Become our sponsor and display your banner here
Page 3 of 3 FirstFirst 123
Results 21 to 30 of 30

SA Dagger by J.P. Sauer & Sohn

Article about: I have never seen such a black SA dagger! J.P. Sauer and his sons made fine weapons. I own a 1942 K98 that they made. It's by far the best K98 I have ever handled.

  1. #21

    Default Re: SA Dagger by J.P. Sauer & Sohn

    In my opinion the grip is naturally black like the Herder previously mentioned. I have had the opportunity to have a few very dark and a few very light blonde SA daggers. If you take the grip apart and look down the inside of the grip, you will know immediately if it was oiled, painted, enhanced or just the same color on the inner channel of the grip. I like this dagger very much!

    Mark

  2. # ADS
    Circuit advertisement
    Join Date
    Always
    Location
    Advertising world
    P
    Many
     

  3. #22

    Default Re: SA Dagger by J.P. Sauer & Sohn

    Quote by kingtiger View Post
    In my opinion the grip is naturally black like the Herder previously mentioned. I have had the opportunity to have a few very dark and a few very light blonde SA daggers. If you take the grip apart and look down the inside of the grip, you will know immediately if it was oiled, painted, enhanced or just the same color on the inner channel of the grip. I like this dagger very much!

    Mark
    Thank you Mark!
    I have not taken it apart, and I don't think I am going to. I like it as well, that's why I bought it.
    Ralph.
    Searching for anything relating to, Anton Boos, 934 Stamm. Kp. Pz. Erz. Abt. 7, 3 Kompanie, Panzer-Regiment 2, 16th Panzer-Division (My father)

  4. #23

    Default

    By coincidence I found this thread, and I can't help asking about the lower crossguard.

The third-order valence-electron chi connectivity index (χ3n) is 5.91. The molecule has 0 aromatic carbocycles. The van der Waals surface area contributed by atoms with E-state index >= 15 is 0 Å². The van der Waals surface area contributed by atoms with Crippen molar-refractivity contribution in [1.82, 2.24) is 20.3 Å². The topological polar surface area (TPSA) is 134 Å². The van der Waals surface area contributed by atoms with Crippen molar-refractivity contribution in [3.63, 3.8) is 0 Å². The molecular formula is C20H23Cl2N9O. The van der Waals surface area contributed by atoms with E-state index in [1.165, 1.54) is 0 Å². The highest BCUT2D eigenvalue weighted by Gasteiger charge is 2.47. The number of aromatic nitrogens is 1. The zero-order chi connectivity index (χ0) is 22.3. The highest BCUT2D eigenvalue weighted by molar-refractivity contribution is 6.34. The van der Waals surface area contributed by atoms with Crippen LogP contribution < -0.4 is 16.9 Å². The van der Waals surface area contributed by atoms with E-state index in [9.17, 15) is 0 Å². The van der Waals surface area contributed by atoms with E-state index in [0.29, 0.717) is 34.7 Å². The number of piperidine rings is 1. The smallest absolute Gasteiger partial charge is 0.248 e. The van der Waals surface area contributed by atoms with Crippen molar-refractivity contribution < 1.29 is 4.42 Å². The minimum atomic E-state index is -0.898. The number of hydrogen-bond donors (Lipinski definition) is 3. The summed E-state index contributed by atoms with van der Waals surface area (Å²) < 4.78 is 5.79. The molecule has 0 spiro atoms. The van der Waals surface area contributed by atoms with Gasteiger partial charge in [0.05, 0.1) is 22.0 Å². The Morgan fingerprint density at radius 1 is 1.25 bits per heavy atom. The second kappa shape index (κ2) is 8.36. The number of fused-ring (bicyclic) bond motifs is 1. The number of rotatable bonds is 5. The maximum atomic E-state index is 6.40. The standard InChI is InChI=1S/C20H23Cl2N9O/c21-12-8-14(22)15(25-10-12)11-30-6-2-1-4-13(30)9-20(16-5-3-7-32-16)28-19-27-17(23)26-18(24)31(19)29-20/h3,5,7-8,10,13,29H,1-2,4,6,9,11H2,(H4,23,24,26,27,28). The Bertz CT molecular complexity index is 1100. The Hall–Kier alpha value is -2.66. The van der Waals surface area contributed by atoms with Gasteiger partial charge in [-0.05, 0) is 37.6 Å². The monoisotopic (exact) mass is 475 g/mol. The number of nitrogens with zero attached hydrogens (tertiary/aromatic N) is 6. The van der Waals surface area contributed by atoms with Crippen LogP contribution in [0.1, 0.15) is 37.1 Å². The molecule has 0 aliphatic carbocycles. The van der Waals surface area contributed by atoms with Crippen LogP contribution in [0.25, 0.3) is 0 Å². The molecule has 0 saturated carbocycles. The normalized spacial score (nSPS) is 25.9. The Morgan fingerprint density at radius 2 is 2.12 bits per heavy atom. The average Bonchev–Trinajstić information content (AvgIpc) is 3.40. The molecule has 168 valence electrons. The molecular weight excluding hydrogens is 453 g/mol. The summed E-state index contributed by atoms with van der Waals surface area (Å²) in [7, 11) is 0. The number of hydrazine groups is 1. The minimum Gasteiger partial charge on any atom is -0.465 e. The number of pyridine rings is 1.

Should the lower crossguard really look like this on a Suhl-dagger?

  5. #24

    Default

    Internal casting markings could confirm that....... but yes Suhl daggers are known to have a lower step.
    It is not the size of a Collection in History that matters......Its the size of your Passion for it!! - Larry C

    One never knows what tree roots push to the surface of what laid buried before the tree was planted - Larry C

    “The farther back you can look, the farther forward you are likely to see.” - Winston Churchill

  6. #25

    Default

    Quote by Chris76 View Post
    By coincidence I found this thread, and I can't help asking about the lower crossguard.
    Should the lower crossguard really look like this on a Suhl-dagger?
    I am not sure what you are refering to when you ask this question. What is it about the lower crossguard that confuses you?
    Ralph.
    Searching for anything relating to, Anton Boos, 934 Stamm. Kp. Pz. Erz. Abt. 7, 3 Kompanie, Panzer-Regiment 2, 16th Panzer-Division (My father)

  7. #26

    Default

    Hi Ralph he is referring to the amount of wood that sets in deep into the crossguard area compared to these 2 examples ...one being a Sauer..and the other a Kober. On the 2 posted examples you can see how the wood just sits slightly inside or almost on top of the guard with little space.

    That was why I posted to see what internal casting marks could be found..but I will look into this tonight when I get home. Regards Larry
    Attached Images Attached Images   
    It is not the size of a Collection in History that matters......Its the size of your Passion for it!! - Larry C

    One never knows what tree roots push to the surface of what laid buried before the tree was planted - Larry C